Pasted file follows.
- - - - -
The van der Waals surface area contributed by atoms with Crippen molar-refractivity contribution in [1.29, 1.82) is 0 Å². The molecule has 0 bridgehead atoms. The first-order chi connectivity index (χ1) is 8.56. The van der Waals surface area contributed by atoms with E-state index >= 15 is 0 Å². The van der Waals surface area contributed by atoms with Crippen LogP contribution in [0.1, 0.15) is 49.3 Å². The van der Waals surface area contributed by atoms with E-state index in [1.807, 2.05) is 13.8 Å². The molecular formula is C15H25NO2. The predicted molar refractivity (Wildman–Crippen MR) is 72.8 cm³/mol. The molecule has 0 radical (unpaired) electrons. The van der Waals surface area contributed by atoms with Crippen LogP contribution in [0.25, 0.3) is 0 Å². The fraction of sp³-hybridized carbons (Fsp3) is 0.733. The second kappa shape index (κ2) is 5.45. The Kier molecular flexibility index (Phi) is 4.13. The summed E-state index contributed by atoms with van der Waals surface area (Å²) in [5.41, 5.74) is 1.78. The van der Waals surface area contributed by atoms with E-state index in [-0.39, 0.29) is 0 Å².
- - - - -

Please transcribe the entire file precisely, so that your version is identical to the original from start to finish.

The van der Waals surface area contributed by atoms with Crippen molar-refractivity contribution in [1.29, 1.82) is 0 Å². The molecule has 0 bridgehead atoms. The first-order chi connectivity index (χ1) is 8.56. The van der Waals surface area contributed by atoms with E-state index >= 15 is 0 Å². The van der Waals surface area contributed by atoms with Crippen LogP contribution in [0.1, 0.15) is 49.3 Å². The van der Waals surface area contributed by atoms with E-state index in [1.807, 2.05) is 13.8 Å². The molecular formula is C15H25NO2. The predicted molar refractivity (Wildman–Crippen MR) is 72.8 cm³/mol. The molecule has 0 radical (unpaired) electrons. The van der Waals surface area contributed by atoms with Crippen LogP contribution in [0.25, 0.3) is 0 Å². The fraction of sp³-hybridized carbons (Fsp3) is 0.733. The second kappa shape index (κ2) is 5.45. The Kier molecular flexibility index (Phi) is 4.13. The summed E-state index contributed by atoms with van der Waals surface area (Å²) in [5.41, 5.74) is 1.78. The van der Waals surface area contributed by atoms with E-state index in [-0.39, 0.29) is 0 Å².